I know all this probably doesn't seem like a lot, but factoring in my problems with pretty much everything lately, it really does feel like an achievement.
Another happy thing that happened yesterday was my package from amazon UK arrived. Complete Jonathan Creek, seasons A, B and C of QI, and copies of How to Stop Worrying and Start Living and How to Win Friends and Influence People, both by Dale Carnegie. Don't judge me. The anti-worrying book was my psychologist's recommendation, and so far it's streets better than any other self-help book I've glanced through (in other cases, in rising disgust).|
Sub-aside: Anyone ever look through Men are from Mars, Women are from Venus by John Gray? It's horrendous. It's the most sexist tripe I've ever looked at, disgustingly insulting to both men and women - and most of his little anecdotes about his growth as a husband etc reveal only that he's a self-centred prick. [end sub-aside]
This was one good thing, followed by awesome last night when I found a freeware program to let my laptop play DVDs regardless of region. (The previous discovery of a program to do this cost something like 210 euros. Which, what the hell, and while I acknowledge that it had other functionality, it was functionality I neither wanted nor needed.) This one, DVD43, does exactly what I need it to do and no more.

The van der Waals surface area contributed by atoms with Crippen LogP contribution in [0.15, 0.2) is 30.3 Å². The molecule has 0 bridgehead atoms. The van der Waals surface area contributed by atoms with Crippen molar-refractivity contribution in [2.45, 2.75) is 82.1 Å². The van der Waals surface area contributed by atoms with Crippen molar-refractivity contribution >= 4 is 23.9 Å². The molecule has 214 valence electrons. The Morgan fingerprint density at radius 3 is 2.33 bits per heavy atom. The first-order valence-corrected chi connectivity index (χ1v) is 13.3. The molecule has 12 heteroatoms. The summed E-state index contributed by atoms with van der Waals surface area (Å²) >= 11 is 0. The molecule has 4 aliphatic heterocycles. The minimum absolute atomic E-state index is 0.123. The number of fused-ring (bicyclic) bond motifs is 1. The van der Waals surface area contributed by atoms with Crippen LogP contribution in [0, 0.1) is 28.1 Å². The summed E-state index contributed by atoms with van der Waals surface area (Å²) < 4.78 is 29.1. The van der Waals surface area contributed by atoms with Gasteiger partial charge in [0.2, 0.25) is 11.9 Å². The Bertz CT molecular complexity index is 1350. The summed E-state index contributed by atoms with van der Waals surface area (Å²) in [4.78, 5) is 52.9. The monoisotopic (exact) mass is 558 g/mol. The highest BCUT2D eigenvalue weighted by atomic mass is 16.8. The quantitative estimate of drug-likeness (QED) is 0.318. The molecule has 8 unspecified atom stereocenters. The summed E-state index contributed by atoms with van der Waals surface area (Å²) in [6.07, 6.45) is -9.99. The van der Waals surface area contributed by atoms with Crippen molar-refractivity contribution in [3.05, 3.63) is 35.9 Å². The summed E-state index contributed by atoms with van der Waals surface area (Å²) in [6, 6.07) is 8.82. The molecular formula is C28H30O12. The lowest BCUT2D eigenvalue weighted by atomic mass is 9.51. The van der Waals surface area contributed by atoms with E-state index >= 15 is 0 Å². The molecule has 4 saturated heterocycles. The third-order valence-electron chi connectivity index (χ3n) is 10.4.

I approve of this.
Current Location: Destiny; kitchen table
Current Music: QI (C series)
Feb. 12th, 2009 @ 04:44 pm
I have now been formally properly assessed for ADD.|
On a scale from 1 to 10, my diagnosis is OH GOD HOW DO YOU FUNCTION. Next step: seeing my GP to get a referral to a psychiatrist who specialises in ADD and can prescribe the relevant medication, taking with me a letter also from my clinical psychologist explaining she's tested me and NO REALLY SHE HAS FERRETS IN HER BRAIN.